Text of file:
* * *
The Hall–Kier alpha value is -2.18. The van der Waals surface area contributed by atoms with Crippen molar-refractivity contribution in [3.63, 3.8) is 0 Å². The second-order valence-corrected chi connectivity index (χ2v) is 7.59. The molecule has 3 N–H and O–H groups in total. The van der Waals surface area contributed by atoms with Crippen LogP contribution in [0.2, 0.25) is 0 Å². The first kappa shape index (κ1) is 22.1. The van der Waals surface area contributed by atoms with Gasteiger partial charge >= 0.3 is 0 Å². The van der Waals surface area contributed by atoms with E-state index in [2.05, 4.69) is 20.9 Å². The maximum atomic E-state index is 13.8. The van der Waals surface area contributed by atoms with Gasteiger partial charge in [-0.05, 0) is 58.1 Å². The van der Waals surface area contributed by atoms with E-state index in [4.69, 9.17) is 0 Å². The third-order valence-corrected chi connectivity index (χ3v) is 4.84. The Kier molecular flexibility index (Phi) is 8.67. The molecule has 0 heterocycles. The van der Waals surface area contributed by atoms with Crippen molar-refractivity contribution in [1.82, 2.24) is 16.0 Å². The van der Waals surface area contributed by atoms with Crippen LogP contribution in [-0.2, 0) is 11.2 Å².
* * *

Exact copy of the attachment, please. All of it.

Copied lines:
The Hall–Kier alpha value is -2.18. The van der Waals surface area contributed by atoms with Crippen molar-refractivity contribution in [3.63, 3.8) is 0 Å². The second-order valence-corrected chi connectivity index (χ2v) is 7.59. The molecule has 3 N–H and O–H groups in total. The van der Waals surface area contributed by atoms with Crippen LogP contribution in [0.2, 0.25) is 0 Å². The first kappa shape index (κ1) is 22.1. The van der Waals surface area contributed by atoms with Gasteiger partial charge >= 0.3 is 0 Å². The van der Waals surface area contributed by atoms with E-state index in [2.05, 4.69) is 20.9 Å². The maximum atomic E-state index is 13.8. The van der Waals surface area contributed by atoms with Gasteiger partial charge in [-0.05, 0) is 58.1 Å². The van der Waals surface area contributed by atoms with E-state index in [4.69, 9.17) is 0 Å². The third-order valence-corrected chi connectivity index (χ3v) is 4.84. The Kier molecular flexibility index (Phi) is 8.67. The molecule has 0 heterocycles. The van der Waals surface area contributed by atoms with Crippen molar-refractivity contribution in [1.82, 2.24) is 16.0 Å². The van der Waals surface area contributed by atoms with Crippen LogP contribution in [-0.2, 0) is 11.2 Å².